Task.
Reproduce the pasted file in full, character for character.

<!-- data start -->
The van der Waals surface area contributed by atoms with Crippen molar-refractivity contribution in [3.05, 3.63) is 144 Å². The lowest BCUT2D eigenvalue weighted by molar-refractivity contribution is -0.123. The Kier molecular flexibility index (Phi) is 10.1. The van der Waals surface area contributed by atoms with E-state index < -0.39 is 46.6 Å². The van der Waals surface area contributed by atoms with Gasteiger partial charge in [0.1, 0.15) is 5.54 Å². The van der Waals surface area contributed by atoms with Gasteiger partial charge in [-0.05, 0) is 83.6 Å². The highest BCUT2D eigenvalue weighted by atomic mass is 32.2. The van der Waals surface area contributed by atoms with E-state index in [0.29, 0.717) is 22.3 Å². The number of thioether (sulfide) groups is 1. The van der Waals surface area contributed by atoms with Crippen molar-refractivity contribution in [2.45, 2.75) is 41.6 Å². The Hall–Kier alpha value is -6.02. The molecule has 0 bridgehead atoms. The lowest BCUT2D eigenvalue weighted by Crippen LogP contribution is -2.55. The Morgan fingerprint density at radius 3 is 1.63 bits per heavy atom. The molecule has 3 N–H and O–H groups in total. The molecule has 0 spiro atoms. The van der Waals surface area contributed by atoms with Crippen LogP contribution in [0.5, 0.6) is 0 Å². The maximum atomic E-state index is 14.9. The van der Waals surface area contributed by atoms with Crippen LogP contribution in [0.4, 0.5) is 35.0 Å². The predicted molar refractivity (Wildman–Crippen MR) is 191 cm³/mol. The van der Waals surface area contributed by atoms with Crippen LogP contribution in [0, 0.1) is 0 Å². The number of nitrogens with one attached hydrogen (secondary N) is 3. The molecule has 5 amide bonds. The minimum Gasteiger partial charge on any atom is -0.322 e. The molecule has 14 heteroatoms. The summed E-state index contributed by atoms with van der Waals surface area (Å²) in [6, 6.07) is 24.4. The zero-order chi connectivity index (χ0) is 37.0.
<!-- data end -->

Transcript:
The van der Waals surface area contributed by atoms with Crippen molar-refractivity contribution in [3.05, 3.63) is 144 Å². The lowest BCUT2D eigenvalue weighted by molar-refractivity contribution is -0.123. The Kier molecular flexibility index (Phi) is 10.1. The van der Waals surface area contributed by atoms with E-state index < -0.39 is 46.6 Å². The van der Waals surface area contributed by atoms with Gasteiger partial charge in [0.1, 0.15) is 5.54 Å². The van der Waals surface area contributed by atoms with Gasteiger partial charge in [-0.05, 0) is 83.6 Å². The highest BCUT2D eigenvalue weighted by atomic mass is 32.2. The van der Waals surface area contributed by atoms with E-state index in [0.29, 0.717) is 22.3 Å². The number of thioether (sulfide) groups is 1. The van der Waals surface area contributed by atoms with Crippen molar-refractivity contribution in [2.45, 2.75) is 41.6 Å². The Hall–Kier alpha value is -6.02. The molecule has 0 bridgehead atoms. The lowest BCUT2D eigenvalue weighted by Crippen LogP contribution is -2.55. The Morgan fingerprint density at radius 3 is 1.63 bits per heavy atom. The molecule has 3 N–H and O–H groups in total. The molecule has 0 spiro atoms. The van der Waals surface area contributed by atoms with Crippen LogP contribution in [0.5, 0.6) is 0 Å². The maximum atomic E-state index is 14.9. The van der Waals surface area contributed by atoms with Crippen LogP contribution in [0.4, 0.5) is 35.0 Å². The predicted molar refractivity (Wildman–Crippen MR) is 191 cm³/mol. The van der Waals surface area contributed by atoms with Crippen LogP contribution in [0, 0.1) is 0 Å². The number of nitrogens with one attached hydrogen (secondary N) is 3. The molecule has 5 amide bonds. The minimum Gasteiger partial charge on any atom is -0.322 e. The molecule has 14 heteroatoms. The summed E-state index contributed by atoms with van der Waals surface area (Å²) in [6, 6.07) is 24.4. The zero-order chi connectivity index (χ0) is 37.0.